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Posted: 11/20/2012 3:04:32 PM EST
My son bought the parts to put together a 1911. Caspian frame & slide with a Ed Brown Barrel. The slide doesn't go all the way forward, it looks like it hits on the chamber of the barrel. It looks a lot more than minor fitting and I don't see how that much metal can be removed to have it go all the way forward.

Am I over looking anything?

Link Posted: 11/20/2012 4:29:50 PM EST

Barrel needs to be fitted to slide and to frame/slide stop.Especially if this is a Match barrel as all dimensions are oversized.A Match barrel fit is best done by an experienced gunsmith.Best of luck on that.
Link Posted: 11/20/2012 4:45:07 PM EST
I built one from a Caspian frame quite a few years ago. If I recall, you have to shave the barrel hood to make the slide fit. You have to be careful not to go too far lest you cut down on head space too much. If you do, then you have to ream the ridge in the barrel that stops the case from any more forward motion to the point the rear of the case is even with the end of the hood.
Link Posted: 11/20/2012 6:21:08 PM EST
The barrel looks as though it might be fully engaging the slide locking lugs, but it's hard to tell from the photos.

What's happening is that the lower lugs of the barrel are oversized and are bumping against the slide stop, where the lugs of a properly fit barrel will ride up and over the slide stop. This is one area among others that must be fitted. It is also probably the single most critical area that affects the accuracy of the assembled gun.
Link Posted: 11/21/2012 12:27:15 AM EST
The barrel was "suppose" to be drop in
Link Posted: 11/21/2012 7:07:26 AM EST
Originally Posted By jagdterrier:
The barrel was "suppose" to be drop in

OK, try this.

You can gauge the amount of fitting necessary to insert the slide stop when the barrel and slide are forward.

Get a hold of a numbered set of drill bits and remove the slide stop. Move the slide/barrel assembly forward until the "hook" of the bottom barrel lugs are just visible through the edge of the slide stop pin hole. Insert the shank of different sized drill bits until you find one that's tight. Measure the slide stop pin and subtract the diameter of the fitting drill bit. This is how much you'll need to take off the bottom of the slide stop lugs.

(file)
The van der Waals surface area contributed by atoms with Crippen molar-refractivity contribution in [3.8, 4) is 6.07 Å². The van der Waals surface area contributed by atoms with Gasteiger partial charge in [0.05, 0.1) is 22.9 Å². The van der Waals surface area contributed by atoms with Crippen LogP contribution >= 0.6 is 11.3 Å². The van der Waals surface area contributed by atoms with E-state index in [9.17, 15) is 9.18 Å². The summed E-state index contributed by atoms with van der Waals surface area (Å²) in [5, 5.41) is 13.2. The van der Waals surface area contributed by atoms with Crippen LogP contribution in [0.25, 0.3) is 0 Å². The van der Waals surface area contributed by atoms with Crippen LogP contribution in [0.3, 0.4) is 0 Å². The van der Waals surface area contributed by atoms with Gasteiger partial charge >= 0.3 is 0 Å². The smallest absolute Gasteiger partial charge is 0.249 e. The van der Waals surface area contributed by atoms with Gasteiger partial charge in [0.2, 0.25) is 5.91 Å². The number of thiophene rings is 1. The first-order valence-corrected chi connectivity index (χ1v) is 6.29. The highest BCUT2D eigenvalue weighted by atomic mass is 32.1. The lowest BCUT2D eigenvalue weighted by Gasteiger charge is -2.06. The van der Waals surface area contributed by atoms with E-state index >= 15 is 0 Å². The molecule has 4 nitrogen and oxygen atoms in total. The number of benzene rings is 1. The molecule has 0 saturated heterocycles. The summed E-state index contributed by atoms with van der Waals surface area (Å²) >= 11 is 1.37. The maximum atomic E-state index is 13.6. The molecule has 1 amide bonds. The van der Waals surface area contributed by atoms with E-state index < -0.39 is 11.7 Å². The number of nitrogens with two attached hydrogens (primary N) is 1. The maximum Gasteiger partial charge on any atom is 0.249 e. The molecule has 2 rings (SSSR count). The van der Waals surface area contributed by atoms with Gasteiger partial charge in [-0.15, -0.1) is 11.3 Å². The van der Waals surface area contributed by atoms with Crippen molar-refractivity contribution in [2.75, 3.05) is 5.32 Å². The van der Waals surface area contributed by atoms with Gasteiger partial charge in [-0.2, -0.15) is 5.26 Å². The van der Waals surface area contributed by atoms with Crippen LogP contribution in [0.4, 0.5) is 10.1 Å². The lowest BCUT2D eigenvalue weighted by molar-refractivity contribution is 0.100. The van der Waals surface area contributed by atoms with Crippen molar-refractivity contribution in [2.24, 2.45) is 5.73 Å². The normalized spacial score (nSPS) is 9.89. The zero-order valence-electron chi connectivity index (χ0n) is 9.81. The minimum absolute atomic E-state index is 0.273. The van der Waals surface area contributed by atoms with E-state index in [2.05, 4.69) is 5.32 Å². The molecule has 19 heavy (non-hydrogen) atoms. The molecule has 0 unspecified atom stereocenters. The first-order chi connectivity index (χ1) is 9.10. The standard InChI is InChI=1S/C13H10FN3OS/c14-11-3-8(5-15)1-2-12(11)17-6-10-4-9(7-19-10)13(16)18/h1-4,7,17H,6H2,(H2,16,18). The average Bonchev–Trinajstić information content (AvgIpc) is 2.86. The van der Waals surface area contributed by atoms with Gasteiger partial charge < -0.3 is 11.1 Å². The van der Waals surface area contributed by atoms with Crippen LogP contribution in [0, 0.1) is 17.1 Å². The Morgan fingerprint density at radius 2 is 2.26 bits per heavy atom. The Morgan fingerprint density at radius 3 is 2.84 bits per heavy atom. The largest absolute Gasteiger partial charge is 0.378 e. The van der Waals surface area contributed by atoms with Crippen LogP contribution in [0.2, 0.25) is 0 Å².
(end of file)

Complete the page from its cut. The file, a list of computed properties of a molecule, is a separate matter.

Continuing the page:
All this, of course, assumes that the barrel is fully going up into engagement with the slide's locking lugs. Measure the height of the barrel hood at the front edge of the ejection port with a caliper, when it is both in battery and moved forward out of battery (but pressed up as high as you can.) Ideally there will be .040" or more of difference between these two measurements.
Link Posted: 11/21/2012 5:03:20 PM EST
First ,With the slide off the frame will the barrel ( with the barrel bushing on the barrel)fit up into the locking lugs of the slide. If it does then the barrel hood( which are oversize on match barrels) is O.k. I can't tell from the photos. If not you will need to remove material from the barrel hood area. Of course you will need to remove equal amounts from each side of the barrel hood to keep the barrel centered in the slide. Also the length of the barrel can keep the barrel from going up into the locking lugs. If the barrel hood is good to go then you need to look at the relationship of the bottom barrel lugs to the slide stop pin. Remove the barrel link from the barrel and see if the barrel will lock up. If it does then the barrel link is too short and the bottom hole needs elongated or a longer barrel link can be installed. The slide stop pin should be .200" in diameter. You can use drill bits to see how much needs to be removed from the bottom barrel lugs. The objective is to remove only enough material to allow the barrel to ramp upon the slide stop pin. With zero tolerance, this is a lot of the accuracy of the 1911. This must be done without the barrel link.
Go slow and check the fit often.
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